On this day in 1950, John Chase enrolled in the University of Texas School of Architecture graduate program, becoming the first African-American to enroll at a major university in the South. Chase, a native of Annapolis, Md., earned a Master of Architecture degree in 1952 and became the first black graduate of the University. That same year, he also became the first licensed African-American architect in Texas and was the only black architect licensed in the state for almost a decade. In 1980, he became the first African-American appointed to the U.S Commission of Fine Arts. His firm’s designs include: the George R. Brown Convention Center in Houston, the Harris County Astrodome Renovation, and the Thurgood Marshall School of Law at Texas Southern University.
Blog: Ron Goodwin, Ph.D., author, PVAMU history professor
Ron Goodwin is an assistant professor of history at Prairie View A&M University. Even though he was a military “brat,” he still considers San Antonio home. Like his father and brother, Ron joined the U.S. Air Force and while enlisted received his undergraduate degree from Texas Lutheran University in Seguin, Texas. After his honorable discharge, he completed graduate degrees from Texas Southern University. Goodwin’s book, Blacks in Houston, is a pictorial history of Houston’s black community. His most recent book, Remembering the Days of Sorrow, examines the institution of slavery in Texas from the perspective of the New Deal’s Slave Narratives.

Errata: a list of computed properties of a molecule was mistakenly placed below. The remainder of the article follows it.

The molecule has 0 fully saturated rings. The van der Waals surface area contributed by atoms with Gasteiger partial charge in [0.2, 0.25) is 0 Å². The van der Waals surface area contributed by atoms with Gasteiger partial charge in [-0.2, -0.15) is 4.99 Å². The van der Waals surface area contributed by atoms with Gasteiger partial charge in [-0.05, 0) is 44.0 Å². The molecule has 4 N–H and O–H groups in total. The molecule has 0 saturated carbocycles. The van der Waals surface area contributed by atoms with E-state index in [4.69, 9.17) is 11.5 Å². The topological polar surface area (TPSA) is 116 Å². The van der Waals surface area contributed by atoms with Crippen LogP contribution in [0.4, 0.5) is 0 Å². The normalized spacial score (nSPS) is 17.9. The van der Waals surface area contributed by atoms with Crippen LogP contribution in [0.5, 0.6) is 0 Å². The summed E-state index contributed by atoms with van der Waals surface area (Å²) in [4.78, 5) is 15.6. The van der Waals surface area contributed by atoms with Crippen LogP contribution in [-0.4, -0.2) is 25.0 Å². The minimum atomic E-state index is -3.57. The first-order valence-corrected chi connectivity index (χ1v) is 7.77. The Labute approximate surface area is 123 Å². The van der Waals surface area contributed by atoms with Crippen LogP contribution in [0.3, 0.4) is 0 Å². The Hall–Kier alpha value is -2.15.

Ye are the light of the world. A city that is set on an hill cannot be hid. Neither do men light a candle, and put it under a bushel, but on a candlestick; and it givith light unto all that are in the house. Let your light so shine before men, that they may see your good works, and glorify your Father which is in heaven. — Matthew 5: 14-16
This is the month set aside to honor…(more)
Fifty years ago, in January 1969, Richard Nixon was sworn in as the thirty-seventh president of the United States. His legacy as President was marred by the Watergate investigations and his eventual resignation from office which overshadowed the way in which he won the office. His central campaign rhetoric was designed to garner support from white Southerners (otherwise known in history as the “Silent Majority”) whose racial beliefs leaned heavily towards the support of white…(more)